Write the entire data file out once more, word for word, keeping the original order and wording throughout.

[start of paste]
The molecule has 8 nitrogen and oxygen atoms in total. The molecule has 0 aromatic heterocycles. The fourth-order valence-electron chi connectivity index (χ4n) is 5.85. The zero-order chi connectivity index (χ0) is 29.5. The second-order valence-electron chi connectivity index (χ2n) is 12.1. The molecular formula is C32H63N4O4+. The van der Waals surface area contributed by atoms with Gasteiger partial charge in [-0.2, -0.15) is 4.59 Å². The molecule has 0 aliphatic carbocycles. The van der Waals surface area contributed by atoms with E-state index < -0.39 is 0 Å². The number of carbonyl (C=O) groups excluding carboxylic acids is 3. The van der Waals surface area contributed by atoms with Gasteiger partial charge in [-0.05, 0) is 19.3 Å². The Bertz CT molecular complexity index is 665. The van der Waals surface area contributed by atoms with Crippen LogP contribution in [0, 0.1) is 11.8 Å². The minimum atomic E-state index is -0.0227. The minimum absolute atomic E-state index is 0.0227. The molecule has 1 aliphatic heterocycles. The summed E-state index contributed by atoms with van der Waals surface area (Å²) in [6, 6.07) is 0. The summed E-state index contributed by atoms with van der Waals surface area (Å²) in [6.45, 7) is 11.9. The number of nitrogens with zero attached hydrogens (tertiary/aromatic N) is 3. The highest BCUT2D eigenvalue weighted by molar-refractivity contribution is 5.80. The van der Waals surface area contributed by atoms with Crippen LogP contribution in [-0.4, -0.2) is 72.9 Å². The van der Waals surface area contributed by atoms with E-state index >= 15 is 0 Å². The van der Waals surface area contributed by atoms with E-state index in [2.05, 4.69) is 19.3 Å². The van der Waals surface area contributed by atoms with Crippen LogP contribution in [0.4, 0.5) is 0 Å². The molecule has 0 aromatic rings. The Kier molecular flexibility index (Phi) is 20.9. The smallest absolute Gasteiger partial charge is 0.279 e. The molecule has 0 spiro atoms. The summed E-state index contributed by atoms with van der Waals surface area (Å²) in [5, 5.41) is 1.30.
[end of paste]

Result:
The molecule has 8 nitrogen and oxygen atoms in total. The molecule has 0 aromatic heterocycles. The fourth-order valence-electron chi connectivity index (χ4n) is 5.85. The zero-order chi connectivity index (χ0) is 29.5. The second-order valence-electron chi connectivity index (χ2n) is 12.1. The molecular formula is C32H63N4O4+. The van der Waals surface area contributed by atoms with Gasteiger partial charge in [-0.2, -0.15) is 4.59 Å². The molecule has 0 aliphatic carbocycles. The van der Waals surface area contributed by atoms with E-state index < -0.39 is 0 Å². The number of carbonyl (C=O) groups excluding carboxylic acids is 3. The van der Waals surface area contributed by atoms with Gasteiger partial charge in [-0.05, 0) is 19.3 Å². The Bertz CT molecular complexity index is 665. The van der Waals surface area contributed by atoms with Crippen LogP contribution in [0, 0.1) is 11.8 Å². The minimum atomic E-state index is -0.0227. The minimum absolute atomic E-state index is 0.0227. The molecule has 1 aliphatic heterocycles. The summed E-state index contributed by atoms with van der Waals surface area (Å²) in [6, 6.07) is 0. The summed E-state index contributed by atoms with van der Waals surface area (Å²) in [6.45, 7) is 11.9. The number of nitrogens with zero attached hydrogens (tertiary/aromatic N) is 3. The highest BCUT2D eigenvalue weighted by molar-refractivity contribution is 5.80. The van der Waals surface area contributed by atoms with Crippen LogP contribution in [-0.4, -0.2) is 72.9 Å². The van der Waals surface area contributed by atoms with E-state index >= 15 is 0 Å². The van der Waals surface area contributed by atoms with E-state index in [2.05, 4.69) is 19.3 Å². The van der Waals surface area contributed by atoms with Crippen LogP contribution in [0.4, 0.5) is 0 Å². The molecule has 0 aromatic rings. The Kier molecular flexibility index (Phi) is 20.9. The smallest absolute Gasteiger partial charge is 0.279 e. The molecule has 0 spiro atoms. The summed E-state index contributed by atoms with van der Waals surface area (Å²) in [5, 5.41) is 1.30.